Floridians are not known for their safe driving. In fact, many Florida cities appear on lists of the country’s most dangerous driving cities. Jacksonville is no exception; for the past three years Jacksonville has been ranked as one of the most dangerous cities in which to drive, or be a pedestrian. Every day in Jacksonville, we read about hit and run accidents, drunk driving accidents, rear-end collisions and distracted driving accidents. But one recent article by the Orlando Sentinel offers an interesting explanation for the excessive number of traffic accidents in Jacksonville: poor city planning.
Despite the $3.6 billion dollars a year Floridians spend on public roadways, Jacksonville, Miami, Orlando, and Tampa, all are ranked among the most dangerous cities in which to drive. This is due in most part to the way city planners favor speed over safety. It doesn’t take a genius to realize, the faster cars are moving, the more dangerous a collision will be.
For example, most cities in Florida, including Jacksonville, do not operate on the traditional “grid” system, but instead use a network of arterial highways and feeder roads. While these high-speed roadways sound good in theory, they draw motorists from all around the city, depositing them all on one road. In turn, these main arteries become easily congested and traffic grinds to a halt. In turn, city planners widen these roads and draw motorists from even farther away; and the cycle continues.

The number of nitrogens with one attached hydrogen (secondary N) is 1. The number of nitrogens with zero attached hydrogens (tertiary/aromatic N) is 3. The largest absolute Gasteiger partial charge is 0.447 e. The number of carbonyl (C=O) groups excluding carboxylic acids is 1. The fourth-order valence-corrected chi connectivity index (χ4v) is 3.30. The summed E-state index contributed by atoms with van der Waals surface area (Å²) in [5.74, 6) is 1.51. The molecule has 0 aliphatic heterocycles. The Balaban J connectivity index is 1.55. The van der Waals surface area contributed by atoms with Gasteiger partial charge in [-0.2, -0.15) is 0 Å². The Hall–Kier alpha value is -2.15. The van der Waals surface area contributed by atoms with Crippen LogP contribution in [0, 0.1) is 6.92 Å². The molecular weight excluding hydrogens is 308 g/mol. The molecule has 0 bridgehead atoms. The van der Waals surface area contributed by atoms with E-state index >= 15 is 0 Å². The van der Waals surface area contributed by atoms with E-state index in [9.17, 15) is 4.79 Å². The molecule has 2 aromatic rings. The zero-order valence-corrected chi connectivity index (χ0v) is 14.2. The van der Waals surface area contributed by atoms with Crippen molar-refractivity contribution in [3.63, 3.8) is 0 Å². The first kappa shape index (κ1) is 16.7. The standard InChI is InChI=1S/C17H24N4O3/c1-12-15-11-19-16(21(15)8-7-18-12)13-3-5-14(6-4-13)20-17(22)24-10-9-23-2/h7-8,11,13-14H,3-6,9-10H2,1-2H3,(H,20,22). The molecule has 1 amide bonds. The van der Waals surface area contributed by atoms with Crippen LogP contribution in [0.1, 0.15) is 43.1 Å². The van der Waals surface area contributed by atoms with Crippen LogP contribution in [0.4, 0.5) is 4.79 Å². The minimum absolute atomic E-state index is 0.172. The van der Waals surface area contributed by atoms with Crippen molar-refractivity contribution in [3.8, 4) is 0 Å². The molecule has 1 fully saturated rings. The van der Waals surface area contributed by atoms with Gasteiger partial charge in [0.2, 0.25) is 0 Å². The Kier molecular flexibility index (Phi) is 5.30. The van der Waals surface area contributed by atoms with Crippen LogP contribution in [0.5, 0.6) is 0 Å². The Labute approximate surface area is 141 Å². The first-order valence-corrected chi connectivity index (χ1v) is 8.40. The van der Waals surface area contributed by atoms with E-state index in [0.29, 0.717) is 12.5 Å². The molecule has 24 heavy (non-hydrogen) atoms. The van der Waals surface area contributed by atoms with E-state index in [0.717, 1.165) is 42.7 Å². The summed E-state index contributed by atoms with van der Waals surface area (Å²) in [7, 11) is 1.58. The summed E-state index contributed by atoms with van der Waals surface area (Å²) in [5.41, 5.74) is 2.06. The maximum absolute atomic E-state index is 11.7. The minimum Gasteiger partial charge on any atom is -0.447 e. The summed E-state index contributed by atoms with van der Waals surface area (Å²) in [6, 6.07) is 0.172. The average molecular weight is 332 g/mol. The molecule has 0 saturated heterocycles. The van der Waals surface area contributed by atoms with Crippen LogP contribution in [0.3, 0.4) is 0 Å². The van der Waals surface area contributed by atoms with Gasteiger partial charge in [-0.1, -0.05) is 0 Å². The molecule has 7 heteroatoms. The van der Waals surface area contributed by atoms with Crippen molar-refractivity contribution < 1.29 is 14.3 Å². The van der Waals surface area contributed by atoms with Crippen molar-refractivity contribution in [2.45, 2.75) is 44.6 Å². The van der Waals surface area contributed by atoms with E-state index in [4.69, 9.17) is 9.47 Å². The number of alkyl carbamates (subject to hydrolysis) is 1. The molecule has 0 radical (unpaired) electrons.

Instead, the article suggests, new city planners should revert back to the old grid system. This disperses traffic more evenly throughout the city and results in slower moving automobiles, but with less “stop and go” as on busy freeways. Slow and steady wins the race. The article cites the case of Edgewater Drive, in College Park. City planners there removed two lanes of traffic. In turn, the commute increased by a whopping one minute, but traffic accidents fell to zero. As a side benefit, because the road was no longer constantly congested, economic activity began to flourish as well.
Also important is where new malls, apartment complexes, grocery stores, etc. are built. City planners should really think about where they allow these business to pop up, and whether the existing roads can support the increase in traffic that will inevitably accompany new development. Letting businesses set up shop “willy nilly” will result in a patchwork road system that has gotten Jacksonville and too many other cities in Florida the bad reputation of being one of the most dangerous driving cities in the country.
If you or a loved one has been injured in a car accident because of someone else’s negligence or reckless driving, you may be entitled to monetary compensation. Please, give one of our Jacksonville accident attorneys a call and let us see what we can do for you. And remember, there is no risk to calling; we will not collect a penny unless we can recover for you.